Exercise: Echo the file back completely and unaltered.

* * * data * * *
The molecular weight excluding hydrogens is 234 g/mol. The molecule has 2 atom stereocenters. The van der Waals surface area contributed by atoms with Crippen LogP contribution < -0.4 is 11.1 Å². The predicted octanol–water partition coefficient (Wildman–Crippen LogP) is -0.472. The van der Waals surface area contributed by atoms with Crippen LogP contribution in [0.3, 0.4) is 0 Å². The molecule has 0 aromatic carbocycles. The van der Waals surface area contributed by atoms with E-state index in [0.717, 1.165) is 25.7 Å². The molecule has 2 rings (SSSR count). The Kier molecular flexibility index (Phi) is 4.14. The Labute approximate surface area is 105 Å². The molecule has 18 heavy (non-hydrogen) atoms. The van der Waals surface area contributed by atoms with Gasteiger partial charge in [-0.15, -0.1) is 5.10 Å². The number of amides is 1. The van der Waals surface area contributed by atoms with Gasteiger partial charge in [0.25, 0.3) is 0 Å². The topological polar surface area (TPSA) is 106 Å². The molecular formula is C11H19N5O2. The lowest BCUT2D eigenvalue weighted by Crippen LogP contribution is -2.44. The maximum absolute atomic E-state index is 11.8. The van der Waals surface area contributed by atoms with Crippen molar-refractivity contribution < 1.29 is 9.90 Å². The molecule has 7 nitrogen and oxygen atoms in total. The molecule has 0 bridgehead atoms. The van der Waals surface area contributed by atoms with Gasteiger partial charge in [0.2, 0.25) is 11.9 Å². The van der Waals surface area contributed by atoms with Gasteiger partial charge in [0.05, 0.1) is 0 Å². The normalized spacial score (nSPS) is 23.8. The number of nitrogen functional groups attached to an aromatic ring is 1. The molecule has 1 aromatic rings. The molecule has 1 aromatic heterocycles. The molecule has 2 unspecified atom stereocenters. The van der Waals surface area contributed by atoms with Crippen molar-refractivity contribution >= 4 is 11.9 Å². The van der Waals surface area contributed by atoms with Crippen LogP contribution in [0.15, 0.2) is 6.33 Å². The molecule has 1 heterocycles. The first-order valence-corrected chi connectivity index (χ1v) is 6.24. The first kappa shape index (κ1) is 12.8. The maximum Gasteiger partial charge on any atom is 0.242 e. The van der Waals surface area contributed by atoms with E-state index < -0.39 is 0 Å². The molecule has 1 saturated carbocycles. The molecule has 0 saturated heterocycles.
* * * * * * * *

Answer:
The molecular weight excluding hydrogens is 234 g/mol. The molecule has 2 atom stereocenters. The van der Waals surface area contributed by atoms with Crippen LogP contribution < -0.4 is 11.1 Å². The predicted octanol–water partition coefficient (Wildman–Crippen LogP) is -0.472. The van der Waals surface area contributed by atoms with Crippen LogP contribution in [0.3, 0.4) is 0 Å². The molecule has 0 aromatic carbocycles. The van der Waals surface area contributed by atoms with E-state index in [0.717, 1.165) is 25.7 Å². The molecule has 2 rings (SSSR count). The Kier molecular flexibility index (Phi) is 4.14. The Labute approximate surface area is 105 Å². The molecule has 18 heavy (non-hydrogen) atoms. The van der Waals surface area contributed by atoms with Gasteiger partial charge in [-0.15, -0.1) is 5.10 Å². The number of amides is 1. The van der Waals surface area contributed by atoms with Gasteiger partial charge in [0.25, 0.3) is 0 Å². The topological polar surface area (TPSA) is 106 Å². The molecular formula is C11H19N5O2. The lowest BCUT2D eigenvalue weighted by Crippen LogP contribution is -2.44. The maximum absolute atomic E-state index is 11.8. The van der Waals surface area contributed by atoms with Crippen molar-refractivity contribution < 1.29 is 9.90 Å². The molecule has 7 nitrogen and oxygen atoms in total. The molecule has 0 bridgehead atoms. The van der Waals surface area contributed by atoms with Gasteiger partial charge in [0.2, 0.25) is 11.9 Å². The van der Waals surface area contributed by atoms with Gasteiger partial charge in [0.05, 0.1) is 0 Å². The normalized spacial score (nSPS) is 23.8. The number of nitrogen functional groups attached to an aromatic ring is 1. The molecule has 1 aromatic rings. The molecule has 1 aromatic heterocycles. The molecule has 2 unspecified atom stereocenters. The van der Waals surface area contributed by atoms with Crippen molar-refractivity contribution >= 4 is 11.9 Å². The van der Waals surface area contributed by atoms with Crippen LogP contribution in [0.15, 0.2) is 6.33 Å². The molecule has 1 heterocycles. The first-order valence-corrected chi connectivity index (χ1v) is 6.24. The first kappa shape index (κ1) is 12.8. The maximum Gasteiger partial charge on any atom is 0.242 e. The van der Waals surface area contributed by atoms with E-state index < -0.39 is 0 Å². The molecule has 1 saturated carbocycles. The molecule has 0 saturated heterocycles.